The chain is the latest UK retailer to blame this summer's heatwave and the soccer World Cup for disappointing performance.
"Menswear was specifically impacted negatively by the combination and longevity of these two external factors," Moss Bros' Chief Executive Brian Brick said, adding that the number of people shopping on the high street had dropped dramatically.
Like-for-like sales slid 6.9 percent in the first half ended July 28, the company said in its half-yearly report. Hire sales of clothing for special occasions, which accounted for around 12 percent of business, fell 7.8 percent.
Moss Bros shares slid 29 percent to seven-year lows in early trade, wiping around 13.5 million pounds off the company's market capitalisation. They recovered slightly to stand 13 percent lower at 40.40 pence by 0825 GMT.
"The company had endured a tough first quarter of its own making as it faced a shortage of stock due to supply issues," said analysts at AJ Bell.
"If the weather and World Cup are truly to blame for the recent rough patch then investors will expect to see a distinct improvement in performance when the company next updates the market."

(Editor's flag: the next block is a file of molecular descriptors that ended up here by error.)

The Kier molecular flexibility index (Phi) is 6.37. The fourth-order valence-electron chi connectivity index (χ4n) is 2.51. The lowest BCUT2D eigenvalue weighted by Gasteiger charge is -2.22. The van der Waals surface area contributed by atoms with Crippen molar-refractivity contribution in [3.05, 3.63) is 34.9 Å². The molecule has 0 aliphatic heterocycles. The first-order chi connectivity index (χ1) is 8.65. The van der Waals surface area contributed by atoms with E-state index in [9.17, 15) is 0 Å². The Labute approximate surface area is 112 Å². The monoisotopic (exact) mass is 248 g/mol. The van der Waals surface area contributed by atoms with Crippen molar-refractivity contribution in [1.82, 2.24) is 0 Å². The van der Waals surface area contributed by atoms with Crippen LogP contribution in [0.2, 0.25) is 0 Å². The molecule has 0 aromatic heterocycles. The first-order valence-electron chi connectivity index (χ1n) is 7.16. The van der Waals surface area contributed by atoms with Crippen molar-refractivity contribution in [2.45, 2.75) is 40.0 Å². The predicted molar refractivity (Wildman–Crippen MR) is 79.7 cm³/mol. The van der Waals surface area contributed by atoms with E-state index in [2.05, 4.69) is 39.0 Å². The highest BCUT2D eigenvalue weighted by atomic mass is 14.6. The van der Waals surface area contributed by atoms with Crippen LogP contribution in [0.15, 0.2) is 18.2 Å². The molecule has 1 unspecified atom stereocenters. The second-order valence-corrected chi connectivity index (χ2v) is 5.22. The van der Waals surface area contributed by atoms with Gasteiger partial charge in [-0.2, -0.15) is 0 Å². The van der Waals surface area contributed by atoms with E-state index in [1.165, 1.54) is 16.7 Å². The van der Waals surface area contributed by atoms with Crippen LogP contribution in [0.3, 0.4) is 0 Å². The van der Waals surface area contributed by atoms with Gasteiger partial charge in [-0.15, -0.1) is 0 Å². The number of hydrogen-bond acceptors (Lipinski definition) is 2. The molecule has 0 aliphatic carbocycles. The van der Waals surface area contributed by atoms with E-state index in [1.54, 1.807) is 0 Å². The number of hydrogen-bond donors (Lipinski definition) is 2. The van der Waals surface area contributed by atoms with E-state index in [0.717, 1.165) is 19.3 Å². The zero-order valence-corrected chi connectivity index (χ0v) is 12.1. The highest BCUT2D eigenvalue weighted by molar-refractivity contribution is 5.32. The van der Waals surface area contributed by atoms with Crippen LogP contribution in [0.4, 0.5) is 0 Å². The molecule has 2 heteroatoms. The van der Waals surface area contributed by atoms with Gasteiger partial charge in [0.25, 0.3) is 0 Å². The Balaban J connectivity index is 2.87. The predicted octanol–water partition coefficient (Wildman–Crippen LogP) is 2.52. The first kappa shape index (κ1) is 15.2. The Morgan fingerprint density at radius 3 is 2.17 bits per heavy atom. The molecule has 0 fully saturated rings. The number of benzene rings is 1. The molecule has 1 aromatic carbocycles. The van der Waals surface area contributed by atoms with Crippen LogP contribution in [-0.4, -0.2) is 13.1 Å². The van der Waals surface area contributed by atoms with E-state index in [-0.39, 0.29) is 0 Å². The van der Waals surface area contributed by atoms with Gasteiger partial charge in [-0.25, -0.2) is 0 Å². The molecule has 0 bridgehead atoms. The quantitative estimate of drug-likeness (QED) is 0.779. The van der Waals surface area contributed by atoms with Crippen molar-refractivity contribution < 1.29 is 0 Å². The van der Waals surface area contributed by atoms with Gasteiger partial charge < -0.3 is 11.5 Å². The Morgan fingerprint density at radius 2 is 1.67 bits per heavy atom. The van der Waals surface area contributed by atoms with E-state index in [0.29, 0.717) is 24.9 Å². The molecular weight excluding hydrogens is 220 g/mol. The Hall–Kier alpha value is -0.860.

Moss Bros, which dates back to 1851, now expects to report a full-year operating profit "materially below" analysts' expectations of 2.3 million pounds.
Brokerage Peel Hunt on Friday cut its forecast for Moss Bros' full-year profit before tax by 1.8 million pounds to 0.5 million pounds, with similar downgrades to future years.
After years of mounting strain, Britain's clothing sector has been upended in 2018 with giants such as Marks & Spencer and House of Fraser forced to shut stores as consumers shop online for cheaper goods.
Supermarkets, pubs and restaurants benefited from record temperatures in June and July and England's run to the last four in the World Cup, but clothing sales suffered as consumers spent less time shopping and delayed buying autumn ranges.
Online retailers like Boohoo Group Plc and ASOS Plc have bucked a tough market, outflanking and taking market share from traditional rivals burdened with the costs of big brick-and-mortar store networks.
But even they have been burned by unusually hot temperatures and Zalando, Europe's biggest online only fashion retailer, this week cut its 2018 outlook for the second time in as many months.
Moss Bros, which has more than 100 stores across Britain as well as an online operation, had already warned in March that a tough retail environment and significant stock shortages had hit trading and profit.
In May, however, the suit retailer painted a cheerier picture and said it was recovering from the challenges it had faced at the start of the year.
(Reporting by Abinaya Vijayaraghavan in Bengaluru; Editing by Patrick Graham and Kirsten Donovan)